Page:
If you're pretty sure about the name of the object, statement, function or anything else you want to use, and just want to see some usage examples, other options may suit you better. But be very watchful for accuracy. Third-party sites, especially those that support user contributions, are not necessarily technically reviewed. If something doesn't work, be prepared to cross-reference. Having said that, here are three of my favorites:
- Dev Guru is an excellent quick resource that complements Microsoft's online book very well. Not quite sure how that method really works? Plug it into DevGuru to get a second opinion. Another plus: The site doesn't overwhelm you with advertising.
- Sloppycode.net offers a quick and dirty summing up of many of the objects you need, as well as some samples. Some of the entries you'll find here stem from reader questions, and that can be a bonus if you find a question that matches yours.
- Although it's actually an ASP site, W3 Schools has some good examples of scripts, plus an added bonus: It shows the output, which makes it much simpler to see, quickly, how sample code works and what it does.
Although I think that the combination here of explanations and live script is the best way to learn how to script, there are also some good resources for learning background and for getting samples. For those who write to me wanting good online resources for learning to script, rest assured that you are visiting one of them. To supplement, try Microsoft's references or one of these other sites for quick lookups and examples.
Read all of Christa's scripting columns:
April 2005: Beginner's guide to scripting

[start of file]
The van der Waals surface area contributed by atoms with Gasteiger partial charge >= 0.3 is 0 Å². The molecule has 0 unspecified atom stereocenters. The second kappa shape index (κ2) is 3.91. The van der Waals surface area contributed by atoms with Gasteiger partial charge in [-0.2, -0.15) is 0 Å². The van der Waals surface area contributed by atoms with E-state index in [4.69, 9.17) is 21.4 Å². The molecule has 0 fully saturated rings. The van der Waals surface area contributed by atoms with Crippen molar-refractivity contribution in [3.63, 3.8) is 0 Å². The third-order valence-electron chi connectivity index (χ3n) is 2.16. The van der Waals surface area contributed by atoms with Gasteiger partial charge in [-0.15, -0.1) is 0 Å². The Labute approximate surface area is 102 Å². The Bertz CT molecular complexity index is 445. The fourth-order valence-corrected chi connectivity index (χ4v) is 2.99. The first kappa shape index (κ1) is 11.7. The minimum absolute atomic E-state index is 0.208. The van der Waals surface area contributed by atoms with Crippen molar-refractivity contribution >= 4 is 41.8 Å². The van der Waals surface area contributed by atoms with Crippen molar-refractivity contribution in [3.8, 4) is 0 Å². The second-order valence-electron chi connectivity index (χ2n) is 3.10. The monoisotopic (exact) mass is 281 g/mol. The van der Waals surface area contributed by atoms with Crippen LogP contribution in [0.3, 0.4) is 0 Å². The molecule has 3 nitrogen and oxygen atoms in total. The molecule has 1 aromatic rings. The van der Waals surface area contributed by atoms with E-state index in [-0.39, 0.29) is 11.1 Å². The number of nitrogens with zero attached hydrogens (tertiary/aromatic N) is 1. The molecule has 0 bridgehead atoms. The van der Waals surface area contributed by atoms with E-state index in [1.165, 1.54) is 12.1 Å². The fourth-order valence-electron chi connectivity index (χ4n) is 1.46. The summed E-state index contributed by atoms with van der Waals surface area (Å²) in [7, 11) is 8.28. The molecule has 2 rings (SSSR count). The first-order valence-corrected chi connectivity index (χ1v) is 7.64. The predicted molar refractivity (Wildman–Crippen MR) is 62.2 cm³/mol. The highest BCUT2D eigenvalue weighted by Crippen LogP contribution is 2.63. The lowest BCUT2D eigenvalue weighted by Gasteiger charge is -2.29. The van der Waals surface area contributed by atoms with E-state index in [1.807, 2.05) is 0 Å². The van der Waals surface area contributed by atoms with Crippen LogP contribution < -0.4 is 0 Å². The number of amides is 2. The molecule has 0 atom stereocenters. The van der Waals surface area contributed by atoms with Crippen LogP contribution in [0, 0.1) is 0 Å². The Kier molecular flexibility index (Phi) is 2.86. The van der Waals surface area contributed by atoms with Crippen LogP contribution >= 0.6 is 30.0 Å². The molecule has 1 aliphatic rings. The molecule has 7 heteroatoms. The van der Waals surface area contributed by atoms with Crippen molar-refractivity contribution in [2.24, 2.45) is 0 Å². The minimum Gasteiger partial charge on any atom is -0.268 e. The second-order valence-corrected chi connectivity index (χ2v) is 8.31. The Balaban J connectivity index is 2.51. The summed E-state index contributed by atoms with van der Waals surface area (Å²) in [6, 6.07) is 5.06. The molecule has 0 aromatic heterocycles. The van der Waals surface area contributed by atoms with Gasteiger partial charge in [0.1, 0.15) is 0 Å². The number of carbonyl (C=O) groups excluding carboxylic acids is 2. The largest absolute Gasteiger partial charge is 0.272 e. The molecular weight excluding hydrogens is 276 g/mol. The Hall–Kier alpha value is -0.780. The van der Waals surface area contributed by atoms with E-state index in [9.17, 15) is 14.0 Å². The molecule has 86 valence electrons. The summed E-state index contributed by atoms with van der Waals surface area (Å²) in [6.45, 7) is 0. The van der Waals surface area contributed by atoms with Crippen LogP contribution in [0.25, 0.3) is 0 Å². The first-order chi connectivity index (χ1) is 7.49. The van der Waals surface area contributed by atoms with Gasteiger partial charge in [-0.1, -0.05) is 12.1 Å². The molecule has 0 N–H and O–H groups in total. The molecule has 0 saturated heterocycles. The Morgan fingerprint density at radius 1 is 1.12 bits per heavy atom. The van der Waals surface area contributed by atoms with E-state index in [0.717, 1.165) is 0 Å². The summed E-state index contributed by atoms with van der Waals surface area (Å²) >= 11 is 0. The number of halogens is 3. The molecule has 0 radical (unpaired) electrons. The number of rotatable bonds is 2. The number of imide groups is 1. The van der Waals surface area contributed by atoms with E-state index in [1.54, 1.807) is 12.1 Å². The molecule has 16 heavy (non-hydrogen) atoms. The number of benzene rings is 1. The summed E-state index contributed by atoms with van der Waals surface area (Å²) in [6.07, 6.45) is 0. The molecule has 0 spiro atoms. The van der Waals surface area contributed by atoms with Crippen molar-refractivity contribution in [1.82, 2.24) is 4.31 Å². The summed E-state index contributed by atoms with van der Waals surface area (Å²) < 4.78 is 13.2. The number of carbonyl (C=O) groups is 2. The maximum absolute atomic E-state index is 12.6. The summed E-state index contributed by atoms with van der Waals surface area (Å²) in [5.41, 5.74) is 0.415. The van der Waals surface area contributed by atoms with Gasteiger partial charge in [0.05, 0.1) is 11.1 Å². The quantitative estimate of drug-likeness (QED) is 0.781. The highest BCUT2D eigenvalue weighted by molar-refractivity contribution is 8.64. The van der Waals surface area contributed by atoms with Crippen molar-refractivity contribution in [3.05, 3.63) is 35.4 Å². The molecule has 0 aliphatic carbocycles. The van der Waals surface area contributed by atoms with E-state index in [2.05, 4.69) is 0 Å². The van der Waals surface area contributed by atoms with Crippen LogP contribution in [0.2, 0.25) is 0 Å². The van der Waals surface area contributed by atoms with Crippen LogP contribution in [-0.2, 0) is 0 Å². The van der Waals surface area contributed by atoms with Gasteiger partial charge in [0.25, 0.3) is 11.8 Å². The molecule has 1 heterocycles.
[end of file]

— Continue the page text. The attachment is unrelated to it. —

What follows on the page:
May 2005: It's time to increase your scripting expertise
June 2005: Connect users to network resources
July 2005: More on connecting to network resources
August 2005: Find objects with Windows Scripting Host
September 2005: Windows Script Host arguments
October 2005: Scripting School: Turning the environment with WshShell
November 2005: Scripting School: Connect scripts to remote computers
December 2005: Scripting School: Writing output to a text file
January 2006: Scripting School: Taking inventory of drives
February 2006: Scripting School: Enhancing scripts that require user input
|ABOUT THE AUTHOR:|
| Christa Anderson
When Christa Anderson began working with Windows Server operating systems in 1992, she became increasingly interested in finding more efficient and flexible ways of performing routine tasks. Christa has written extensively about administrative scripting and taught technical sessions on the subject at conferences such as Comdex and CeBIT, helping people who had never done any scripting to write their own scripts in half a day. In addition to her interest in scripting Windows management, Christa is an authority on server-based computing and the program manager for Terminal Services licensing in Longhorn. If you have a scripting question for Christa, please e-mail her at editor@SearchWincomputing.com.
This was first published in March 2006